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Youths demand share of the economic cake



ZIMBABWE’S road to economic recovery is headed nowhere without the meaningful inclusion of youth, particularly in the extractive sector, child president Mukudzeiishe Madzivire has said.

Giving his keynote address yesterday at the ongoing Zimbabwe Alternative Mining Indaba in Bulawayo, Madzivire said there was need for youths to be included in the country’s economic activities for sustainable development.

“As Zimbabwe forges on in the long journey to economic regeneration, it has become incumbent on all interested parties to remember the opinions of the youths.
According to the Zimbabwe National Statistics’ Agency, 76.5% of people are below the age of 34. As such, the road to economic recovery is headed nowhere without the meaningful inclusion of youths, particularly in extractives industries,” he said.

Madzivire said for many years, employment in extractive industries was restricted to the fortunate, or not so fortunate few, but now it has become more open than ever before, with women actively participating.

“However, an increase in participation in the mining sector demands increased support from the government and all government departments. There is still a lot of work to be done. One such issue is that of child labour, that has become increasingly prevalent, particularly in extractive industries,” he said.

He said gold mining, salt mining and stone quarrying industries are among the major culprits in this matter, with Ghana, Burkina Faso, the Ivory Coast, Zambia and most recently Zimbabwe.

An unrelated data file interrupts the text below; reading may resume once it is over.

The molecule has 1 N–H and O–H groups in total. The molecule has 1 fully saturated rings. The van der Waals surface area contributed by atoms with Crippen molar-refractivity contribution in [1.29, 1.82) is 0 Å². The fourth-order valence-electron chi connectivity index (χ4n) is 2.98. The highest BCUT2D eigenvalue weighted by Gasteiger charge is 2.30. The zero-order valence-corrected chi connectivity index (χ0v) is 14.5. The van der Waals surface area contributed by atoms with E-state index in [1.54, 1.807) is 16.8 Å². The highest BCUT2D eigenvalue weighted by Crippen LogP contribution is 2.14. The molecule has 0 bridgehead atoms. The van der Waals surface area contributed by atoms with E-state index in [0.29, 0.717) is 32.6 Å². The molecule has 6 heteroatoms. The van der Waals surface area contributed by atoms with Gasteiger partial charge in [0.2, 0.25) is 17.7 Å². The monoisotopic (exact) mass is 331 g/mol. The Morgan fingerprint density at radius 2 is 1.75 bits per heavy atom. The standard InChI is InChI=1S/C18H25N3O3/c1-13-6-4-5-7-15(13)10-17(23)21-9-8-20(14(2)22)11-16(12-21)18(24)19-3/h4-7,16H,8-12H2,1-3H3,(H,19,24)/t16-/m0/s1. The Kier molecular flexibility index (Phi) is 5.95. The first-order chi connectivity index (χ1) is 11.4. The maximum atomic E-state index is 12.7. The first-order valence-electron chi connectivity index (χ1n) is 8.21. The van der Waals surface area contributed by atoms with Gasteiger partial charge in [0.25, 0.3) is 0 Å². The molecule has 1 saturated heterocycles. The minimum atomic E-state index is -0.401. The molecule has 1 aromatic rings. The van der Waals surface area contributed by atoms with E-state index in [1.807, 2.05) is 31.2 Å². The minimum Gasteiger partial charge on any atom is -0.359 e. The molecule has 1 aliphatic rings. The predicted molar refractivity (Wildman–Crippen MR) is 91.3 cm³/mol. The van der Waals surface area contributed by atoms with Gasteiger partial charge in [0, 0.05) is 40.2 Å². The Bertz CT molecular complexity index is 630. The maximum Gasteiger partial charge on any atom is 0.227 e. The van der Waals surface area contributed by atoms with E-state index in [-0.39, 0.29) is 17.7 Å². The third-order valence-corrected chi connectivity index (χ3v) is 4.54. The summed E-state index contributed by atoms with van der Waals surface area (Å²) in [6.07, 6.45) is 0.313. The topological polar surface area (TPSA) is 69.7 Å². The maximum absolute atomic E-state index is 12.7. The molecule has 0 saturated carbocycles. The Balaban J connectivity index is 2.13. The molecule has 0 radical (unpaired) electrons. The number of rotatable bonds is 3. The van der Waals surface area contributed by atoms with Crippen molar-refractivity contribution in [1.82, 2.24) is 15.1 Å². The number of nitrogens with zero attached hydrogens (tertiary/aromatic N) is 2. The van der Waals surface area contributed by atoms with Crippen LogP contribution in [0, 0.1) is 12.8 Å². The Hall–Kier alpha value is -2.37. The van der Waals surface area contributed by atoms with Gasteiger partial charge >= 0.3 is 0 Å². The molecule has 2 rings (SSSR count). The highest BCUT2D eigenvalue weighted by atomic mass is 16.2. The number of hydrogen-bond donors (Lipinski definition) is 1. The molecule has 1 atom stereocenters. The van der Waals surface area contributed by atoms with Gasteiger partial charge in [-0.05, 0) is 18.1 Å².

“Child labour is a violation of a plethora of human rights, and it is an imperative that governmental and non-governmental organisations direct their combined efforts towards the resolution of this crime against humanity,” Madzivire said.

“It, however, begs the question of the rationale behind the participation of children in extractives. Poverty has taken a toll on the people of Zimbabwe and the world at large, and as a result, children are being forced prematurely into extractive industries.”

“Children’s hopes and dreams are cut short by poverty. These children inhale gold dust, absorb mercury into their blood streams and more often than not, die slow and painful deaths. Such is the fate of a child born into poverty. That child is a symbol of the oppressive nature of poverty, but more importantly, that child’s death is a testament to an ailing justice system,” he said.

Madzivire added that there was need to combine efforts in advocating for an accessible justice system for children, beginning with the signing and ratifying of regional and global charters and declarations such as the Minamata Convention on Mercury that Zimbabwe has still not ratified six years since its passing.

He bemoaned social ills and environmental crimes currently taking place in the mining sector, saying they were a threat to the country’s gross domestic product.

Madzivire also indicated that youths were more than ready to work with all institutions to build “a greater world, a world that we will one day be required to take over.”

He urged young people to defend their future.

“Climate change, environmental degradation, complacency and stigma in extractive industries threaten our future, and it is my wish that all young people, particularly in mining where stigma and stereotypes are extraordinarily prevalent, begin to ask questions and demand answers.

“We need child rights advocates who are children – children who fight for the rights of their brothers and sisters. Youths must demand their fair share of economic activity. Jobs should be created for women and youths in extractive industries and stigma should hold no place in such areas, so that Zimbabwe one day be the jewel of Africa again,” he said.

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